In the field below, we could track a hare on its early-morning run. On the dirt roads, the early African risers on their way to work waved to us as we drifted blithely overhead. Homeowners, coming out for the day's first breath of fresh air or to collect their newspapers, appeared surprised and delighted at our stately progress.
Marty popped open a bottle of champagne, and we toasted the delightful experience.
After an hour of bird's-eye viewing, Marty, who recently broke a South African altitude record with an ascent of 27,500 feet, decided to take us down for a touch landing and accelerated takeoff.
We dropped at 600 feet a minute, a little less than the normal descent speed of the parachute. As the ground grew larger, the burners were fired intermittently to slow us down. There were jagged rocks in the grass below, so we inched upward until the wind carried us to a flat piece of land. We bent our knees to brace for the impact; there was hardly any.
No sooner had the basket settled than Marty fired both burners simultaneously. In a fury of sound and fire we left earth again, this time springing rather than floating upward. Up we went to 2,000 feet, where the breeze was colder and swept us over the quarry and above posh thatched houses with swimming pools and tennis courts. Ducks looked like so many white petals on ponds. We flew over a flower garden, which, Marty told us, exported tulip bulbs to Amsterdam.
Following our course on the ground, as best possible, was Marty's wife, Diane, a ballet instructor when she isn't tailing the wind-borne. She was in a four-wheel-drive Toyota with a trailer that would take us and the balloon back to the starting point.
It was time for what to most passengers is the most frightening part of the flight - landing. Conditions on this day were calm, and there was no cause for concern. We glided down to a field, but the wind freshened at just the wrong moment and pushed us toward a barbed-wire fence and trees.
Marty aborted the landing and fired up the burners. We cleared the trees with inches to spare. Beyond was a soccer field. We headed - or rather were wafted - toward the goal posts. Again the breeze was less than helpful, shifting slightly to blow us toward more trees and another fence.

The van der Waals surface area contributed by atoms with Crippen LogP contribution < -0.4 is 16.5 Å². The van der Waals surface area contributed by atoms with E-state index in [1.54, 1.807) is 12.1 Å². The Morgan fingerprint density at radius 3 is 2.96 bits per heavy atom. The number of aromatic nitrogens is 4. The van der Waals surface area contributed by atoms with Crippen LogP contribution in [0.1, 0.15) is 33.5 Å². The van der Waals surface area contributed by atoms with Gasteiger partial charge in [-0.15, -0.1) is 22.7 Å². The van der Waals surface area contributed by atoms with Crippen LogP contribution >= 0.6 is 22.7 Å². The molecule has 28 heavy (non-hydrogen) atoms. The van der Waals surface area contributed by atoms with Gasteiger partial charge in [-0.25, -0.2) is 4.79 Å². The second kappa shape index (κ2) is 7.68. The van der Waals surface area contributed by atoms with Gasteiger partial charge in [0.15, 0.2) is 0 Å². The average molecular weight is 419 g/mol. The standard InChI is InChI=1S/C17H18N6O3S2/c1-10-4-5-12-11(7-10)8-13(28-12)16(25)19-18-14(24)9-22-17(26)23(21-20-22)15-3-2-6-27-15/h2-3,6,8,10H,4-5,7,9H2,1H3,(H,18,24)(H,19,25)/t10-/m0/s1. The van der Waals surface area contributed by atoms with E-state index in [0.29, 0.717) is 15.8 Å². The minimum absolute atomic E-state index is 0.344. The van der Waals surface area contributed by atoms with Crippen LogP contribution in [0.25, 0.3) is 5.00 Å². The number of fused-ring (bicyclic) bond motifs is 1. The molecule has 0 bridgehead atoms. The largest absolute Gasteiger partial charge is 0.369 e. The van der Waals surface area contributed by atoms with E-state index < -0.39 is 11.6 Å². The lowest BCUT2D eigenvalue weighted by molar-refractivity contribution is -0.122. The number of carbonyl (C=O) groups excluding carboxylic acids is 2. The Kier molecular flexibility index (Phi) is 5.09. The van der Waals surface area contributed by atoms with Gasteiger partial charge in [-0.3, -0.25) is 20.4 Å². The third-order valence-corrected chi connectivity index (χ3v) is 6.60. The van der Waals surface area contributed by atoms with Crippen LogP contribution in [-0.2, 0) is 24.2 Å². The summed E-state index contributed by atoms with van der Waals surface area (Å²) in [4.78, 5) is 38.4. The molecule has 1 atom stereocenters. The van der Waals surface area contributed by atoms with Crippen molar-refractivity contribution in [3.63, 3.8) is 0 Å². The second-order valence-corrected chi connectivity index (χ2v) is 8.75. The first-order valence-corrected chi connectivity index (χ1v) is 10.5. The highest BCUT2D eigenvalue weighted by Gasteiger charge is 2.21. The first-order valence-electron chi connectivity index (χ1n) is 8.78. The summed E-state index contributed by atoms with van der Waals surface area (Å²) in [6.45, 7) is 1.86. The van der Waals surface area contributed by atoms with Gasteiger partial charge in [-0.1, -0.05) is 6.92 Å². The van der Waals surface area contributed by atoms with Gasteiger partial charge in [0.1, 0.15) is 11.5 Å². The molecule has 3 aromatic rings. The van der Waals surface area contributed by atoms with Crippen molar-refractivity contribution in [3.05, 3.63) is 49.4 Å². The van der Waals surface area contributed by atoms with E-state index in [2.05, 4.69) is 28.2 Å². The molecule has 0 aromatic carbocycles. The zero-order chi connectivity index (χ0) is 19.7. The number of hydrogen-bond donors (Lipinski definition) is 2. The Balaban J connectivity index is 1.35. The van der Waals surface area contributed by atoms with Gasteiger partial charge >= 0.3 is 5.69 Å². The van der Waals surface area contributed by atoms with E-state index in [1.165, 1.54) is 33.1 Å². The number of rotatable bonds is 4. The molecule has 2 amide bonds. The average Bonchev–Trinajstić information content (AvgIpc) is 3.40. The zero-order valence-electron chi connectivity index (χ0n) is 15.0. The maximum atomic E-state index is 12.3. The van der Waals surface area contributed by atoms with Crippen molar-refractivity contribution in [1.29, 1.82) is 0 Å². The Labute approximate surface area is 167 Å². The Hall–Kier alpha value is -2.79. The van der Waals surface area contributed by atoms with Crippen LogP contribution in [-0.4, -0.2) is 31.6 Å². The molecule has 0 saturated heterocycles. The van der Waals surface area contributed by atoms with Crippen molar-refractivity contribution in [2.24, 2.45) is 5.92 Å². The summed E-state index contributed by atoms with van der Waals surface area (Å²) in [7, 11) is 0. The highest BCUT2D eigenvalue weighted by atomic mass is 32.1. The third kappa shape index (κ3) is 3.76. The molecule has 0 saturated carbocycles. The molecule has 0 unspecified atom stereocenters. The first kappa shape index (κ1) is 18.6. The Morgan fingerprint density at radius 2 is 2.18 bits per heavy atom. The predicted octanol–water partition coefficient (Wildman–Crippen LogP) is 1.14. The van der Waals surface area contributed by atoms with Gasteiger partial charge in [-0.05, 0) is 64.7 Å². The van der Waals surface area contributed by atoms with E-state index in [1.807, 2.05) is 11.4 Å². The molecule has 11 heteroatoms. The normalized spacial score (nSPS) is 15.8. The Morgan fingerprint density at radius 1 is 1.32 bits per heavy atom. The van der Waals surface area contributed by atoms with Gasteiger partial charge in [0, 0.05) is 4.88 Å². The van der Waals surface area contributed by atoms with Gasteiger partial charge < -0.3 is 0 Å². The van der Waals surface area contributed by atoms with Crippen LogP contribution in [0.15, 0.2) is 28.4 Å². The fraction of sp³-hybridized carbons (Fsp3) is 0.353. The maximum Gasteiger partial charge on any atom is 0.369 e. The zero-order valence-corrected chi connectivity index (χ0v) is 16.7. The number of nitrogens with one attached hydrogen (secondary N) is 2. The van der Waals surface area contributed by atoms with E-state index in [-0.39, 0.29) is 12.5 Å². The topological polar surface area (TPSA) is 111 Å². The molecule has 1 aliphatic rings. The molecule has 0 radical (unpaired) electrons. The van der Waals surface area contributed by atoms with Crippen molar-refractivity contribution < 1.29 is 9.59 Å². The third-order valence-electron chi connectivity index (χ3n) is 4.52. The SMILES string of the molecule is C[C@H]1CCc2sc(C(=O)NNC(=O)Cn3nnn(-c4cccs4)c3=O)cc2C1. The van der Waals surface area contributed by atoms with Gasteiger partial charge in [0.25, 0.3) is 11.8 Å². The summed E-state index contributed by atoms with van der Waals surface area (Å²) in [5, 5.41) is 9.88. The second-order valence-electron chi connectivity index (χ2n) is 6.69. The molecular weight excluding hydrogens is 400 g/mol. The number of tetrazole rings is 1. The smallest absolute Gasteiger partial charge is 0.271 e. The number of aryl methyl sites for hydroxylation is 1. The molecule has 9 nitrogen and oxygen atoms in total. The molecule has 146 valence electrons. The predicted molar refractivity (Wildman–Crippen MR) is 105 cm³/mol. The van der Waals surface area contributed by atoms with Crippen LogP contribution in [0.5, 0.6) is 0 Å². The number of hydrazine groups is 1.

Marty decided to put us down quickly though gently. We braced our knees, but there was virtually no impact. We came to rest just feet away from the trees and yards from a group of amazed locals who studied us as though we had arrived from outer space.
It was time for manpower to take over from the wind. The two male passengers climbed out of the basket, holding onto it so that the loss of their weight would not allow it to float upward again.
The idea was to pull the balloon over the fence to the soccer field. Marty gave a brief burner burst, lifting the basket to shoulder height, and it was easy to guide it the 20 yards to the clear ground.
A few minutes later Diane arrived. Using the burner expertly, Marty floated the basket squarely onto the trailer. The balloon was then quickly deflated, folded into its bag and piled onto the trailer.
The next stop was a nearby country lodge for a full English breakfast. There, Marty handed each of us a certificate, affirming that we each "had the courage to defy the laws of gravity and explore the oldest form of flight known to man. Floating like a cloud and looking back at the earth as few ever have, this new discovery took place over Crocodile River Valley."
We accepted the accolades with a lot of pleasure and a little pride. The cost of the trip was $200 each - not cheap, but worth well it.
When you go
For Airtrack Adventure Ballooning, contact Lenore Griffiths. Phone 011-27-11-957-2322. Address: PO Box 630, Muldersdrift 1747, South Africa
Pub Date: 9/06/98